The princes vanished. Their bodies were never discovered, and no one was ever found guilty of murdering them. Even the bones that are claimed to be theirs in Westminster Abbey are not authenticated. Their disappearance is the biggest mystery in English history. And that is where I landed as a historical fiction novelist. I could weave in genuine family facts and create my version of their story. About halfway through the first draft I came across a piece of family history (basically a dynastic marriage) that made my story plausible, which was really exciting.
As far as if my version is true? It’s historical fiction. We create narratives from the known facts, sift through rumours and gossip until we find the source – or can dismiss them. Until the next fact comes along.
As a writer friend recently said to me, “history is fragile”. We were commiserating that we were both rewriting significant parts of our novel because of previously unfound documents that suddenly came to light. Incredibly exciting and a lot of hard work to reform plots! We don’t know when the next letter, diary or document will reveal a completely different truth than one that we hold dear today. So we write what we know, what we can authenticate, what we believe is history. For now.
November, 1470: Westminster Abbey. Lady Elysabeth Scrope faces a perilous royal duty when ordered into sanctuary with Elizabeth Woodville – witness the birth of Edward IV’s Yorkist son. Margaret Beaufort, Elysabeth’s sister, is desperately seeking a pardon for her exiled son Henry Tudor. Strategically, she coerces Lancastrian Elysabeth to be appointed godmother to Prince Edward, embedding her in the heart of the Plantagenets and uniting them in a destiny of impossible choices and heartbreaking conflict.
Bound by blood and torn by honour, when the king dies and Elysabeth delivers her young godson into the Tower of London to prepare for his coronation, she is engulfed in political turmoil. Within months, the prince and his brother have disappeared, Richard III is declared king, and Margaret conspires with Henry Tudor to invade England and claim the throne. Desperate to protect her godson, Elysabeth battles the intrigue, betrayal and power of the last medieval court, defying her husband and her sister under her godmother’s sacred oath to keep Prince Edward safe.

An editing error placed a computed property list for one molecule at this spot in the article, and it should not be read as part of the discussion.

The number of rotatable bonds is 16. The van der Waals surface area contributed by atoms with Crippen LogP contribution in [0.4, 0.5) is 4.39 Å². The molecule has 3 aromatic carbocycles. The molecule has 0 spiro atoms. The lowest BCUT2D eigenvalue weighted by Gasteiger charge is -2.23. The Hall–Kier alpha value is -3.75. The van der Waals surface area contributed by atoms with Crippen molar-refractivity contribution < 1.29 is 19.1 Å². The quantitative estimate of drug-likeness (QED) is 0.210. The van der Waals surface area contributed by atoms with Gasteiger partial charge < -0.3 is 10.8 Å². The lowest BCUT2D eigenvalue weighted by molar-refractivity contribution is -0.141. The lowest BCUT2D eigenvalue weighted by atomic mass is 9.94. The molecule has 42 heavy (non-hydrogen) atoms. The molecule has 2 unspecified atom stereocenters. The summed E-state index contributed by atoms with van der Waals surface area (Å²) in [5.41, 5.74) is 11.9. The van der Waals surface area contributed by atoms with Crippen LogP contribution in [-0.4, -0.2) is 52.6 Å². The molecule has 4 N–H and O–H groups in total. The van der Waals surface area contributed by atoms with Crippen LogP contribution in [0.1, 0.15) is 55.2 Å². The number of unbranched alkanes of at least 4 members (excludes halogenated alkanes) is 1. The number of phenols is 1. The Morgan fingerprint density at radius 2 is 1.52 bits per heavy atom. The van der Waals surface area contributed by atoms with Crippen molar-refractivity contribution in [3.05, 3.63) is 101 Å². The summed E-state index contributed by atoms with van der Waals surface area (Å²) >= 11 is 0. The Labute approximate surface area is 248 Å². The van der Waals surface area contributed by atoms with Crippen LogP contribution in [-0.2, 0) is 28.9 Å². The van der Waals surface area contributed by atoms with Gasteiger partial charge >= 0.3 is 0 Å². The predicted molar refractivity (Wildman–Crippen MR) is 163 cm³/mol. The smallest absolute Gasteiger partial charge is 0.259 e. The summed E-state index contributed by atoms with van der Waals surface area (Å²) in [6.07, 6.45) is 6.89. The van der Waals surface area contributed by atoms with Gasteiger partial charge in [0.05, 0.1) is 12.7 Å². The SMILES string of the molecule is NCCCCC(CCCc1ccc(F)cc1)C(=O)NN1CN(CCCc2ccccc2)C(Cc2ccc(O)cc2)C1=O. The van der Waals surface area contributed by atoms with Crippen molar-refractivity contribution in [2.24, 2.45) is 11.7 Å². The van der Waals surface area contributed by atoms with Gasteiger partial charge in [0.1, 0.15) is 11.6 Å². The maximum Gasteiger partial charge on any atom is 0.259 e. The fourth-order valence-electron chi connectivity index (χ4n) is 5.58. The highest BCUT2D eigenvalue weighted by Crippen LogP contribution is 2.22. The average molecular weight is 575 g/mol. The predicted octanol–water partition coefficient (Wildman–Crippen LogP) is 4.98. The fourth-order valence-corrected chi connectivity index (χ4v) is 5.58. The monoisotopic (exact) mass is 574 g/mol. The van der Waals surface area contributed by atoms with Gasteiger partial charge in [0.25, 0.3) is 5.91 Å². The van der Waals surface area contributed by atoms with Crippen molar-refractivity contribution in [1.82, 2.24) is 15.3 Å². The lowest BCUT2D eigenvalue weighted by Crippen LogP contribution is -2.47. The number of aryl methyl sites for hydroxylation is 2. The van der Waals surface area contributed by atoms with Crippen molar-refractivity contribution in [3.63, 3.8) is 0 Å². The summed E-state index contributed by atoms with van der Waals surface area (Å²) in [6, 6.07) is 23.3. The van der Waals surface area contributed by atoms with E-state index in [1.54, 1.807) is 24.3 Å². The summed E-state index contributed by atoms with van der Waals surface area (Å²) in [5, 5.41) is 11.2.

Were the princes murdered by their uncle, Richard III? Was the rebel Duke of Buckingham to blame? Or did Margaret Beaufort mastermind their disappearance to usher in the Tudor dynasty? Of anyone at the royal court, Elysabeth has the most to lose – and the most to gain – by keeping secret the fate of the Princes in the Tower.
Inspired by England’s most enduring historical mystery, Elizabeth St.John, best-selling author of The Lydiard Chronicles, blends her own family history with known facts and centuries of speculation to create an intriguing alternative story illuminating the disappearance of the Princes in the Tower.
Connect with Elizabeth St John
Elizabeth St.John spends her time between California, England, and the past. An acclaimed author, historian, and genealogist, she has tracked down family papers and residences from Lydiard Park and Nottingham Castle to Richmond Palace and the Tower of London to inspire her novels. Although the family sold a few country homes along the way (it's hard to keep a good castle going these days), Elizabeth's family still occupy them — in the form of portraits, memoirs, and gardens that carry their legacy. And the occasional ghost. But that's a different story.
Having spent a significant part of her life with her seventeenth-century family while writing The Lydiard Chronicles trilogy and Counterpoint series, Elizabeth St.John is now discovering new family stories with her fifteenth-century namesake Elysabeth St.John Scrope, and her half-sister, Margaret Beaufort.